This New Therapy is Changing Lives Across the Globe

man & woman hugging by ocean

This New Therapy is Changing Lives Across the Globe

There is something not quite right with our lives. Most of us click and interact with tens or even hundreds of people in our social networks and still go through a whole day without experiencing even a single, affectionate and body-warming hug from a fellow human being.

In actual fact, when John Naisbitt, author of Megatrends, introduced the idea of ‘high tech-high touch’ in the 80’s, it was widely regarded as just a trendy catchphrase that had limited applicability in the real world. Yet he was able to predict what has come to be widely accepted the more wired the human race becomes, the more we yearn to feel the warmth and comfort of sensual interaction.

The spread of hug therapy

That is one of the reasons why cuddle and hug therapy practices and sessions have become all the rage in the last couple of years. For instance in Penfield, near Rochester in New York, Jacqueline Samuel’s practice will charge you $60 per hour to experience therapeutic and non-sexual touch. In San Francisco, on the western coast of the US, 29-year-old Travis Sigley runs the Cuddle Therapy and charges $75 per hour where one gets to enjoy spooning and non-sexual hugging in a trustworthy, loving and safe environment.

Then there is India’s Amma, dubbed the ‘hugging saint’, who has cuddled millions of people during her tours around the globe aimed at promoting selfless love and compassion. Her tours, characterized by hugs and meditation, have been featured in prominent magazines like Rolling Stone and on networks such as PBS.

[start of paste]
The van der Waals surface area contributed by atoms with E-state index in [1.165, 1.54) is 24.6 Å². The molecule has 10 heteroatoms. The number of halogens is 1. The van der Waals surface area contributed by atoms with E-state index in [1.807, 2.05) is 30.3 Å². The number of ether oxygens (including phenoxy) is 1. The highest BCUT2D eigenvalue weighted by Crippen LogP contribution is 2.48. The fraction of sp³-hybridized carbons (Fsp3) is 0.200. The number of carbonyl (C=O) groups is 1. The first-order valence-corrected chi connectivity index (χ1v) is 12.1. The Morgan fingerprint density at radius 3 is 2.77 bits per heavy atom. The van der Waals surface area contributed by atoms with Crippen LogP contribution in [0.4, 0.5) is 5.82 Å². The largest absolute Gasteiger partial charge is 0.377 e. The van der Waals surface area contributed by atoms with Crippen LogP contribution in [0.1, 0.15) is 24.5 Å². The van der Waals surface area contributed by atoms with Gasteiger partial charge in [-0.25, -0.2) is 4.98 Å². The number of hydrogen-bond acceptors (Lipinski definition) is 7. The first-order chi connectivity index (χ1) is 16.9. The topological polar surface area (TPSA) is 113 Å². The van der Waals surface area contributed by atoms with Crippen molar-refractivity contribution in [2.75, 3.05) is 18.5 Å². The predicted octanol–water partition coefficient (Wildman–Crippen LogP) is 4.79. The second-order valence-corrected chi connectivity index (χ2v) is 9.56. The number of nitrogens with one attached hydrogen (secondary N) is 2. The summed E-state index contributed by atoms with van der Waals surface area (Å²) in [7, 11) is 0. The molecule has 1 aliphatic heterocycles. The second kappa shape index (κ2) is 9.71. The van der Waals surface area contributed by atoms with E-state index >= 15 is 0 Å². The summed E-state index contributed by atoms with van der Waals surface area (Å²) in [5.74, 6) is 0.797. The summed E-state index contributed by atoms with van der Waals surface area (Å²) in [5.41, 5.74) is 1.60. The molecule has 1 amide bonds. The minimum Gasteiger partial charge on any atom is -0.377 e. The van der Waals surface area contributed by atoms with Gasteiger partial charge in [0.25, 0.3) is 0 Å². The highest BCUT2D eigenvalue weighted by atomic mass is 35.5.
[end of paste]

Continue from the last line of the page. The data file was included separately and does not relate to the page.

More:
In the recent past, Chris DeCicco, who previously used to sell software while working as a sales executive, has founded a company known as Be the Love You Are based in Boulder, Colorado. For $60 per hour, the company provides non-sexual hugging sessions where the participants are fully-clothed, and it is among six others that offer similar services. There is a yoga center where snuggle parties are held during evening hours over the weekend. During these parties, participants are involved in the new system of social-somatic networking, and one can dress in yoga pants or pajamas.

DeCicco explains that the participants, in one-to-one sessions, do a bit of breathing together, perhaps some eye gazing and then set an intention. He adds that the clients then have to loudly vocalize their intention, which is essentially what they want to happen in the session. For example, one might say they want to feel more trust or heal the wounds from a divorce that they have gone through. In other words, the intention is a powerful yet simplified statement of their goal.

DeCicco is a tantra student and a practitioner of kundalini yoga and he also has affiliations with the Mankind Project, a non-profit organization that mentors men. After going through a divorce, he began working on his intimacy and personal issues. This led him to appreciate how much applying therapeutic touch had healed and transformed him.

Health benefits of hug therapy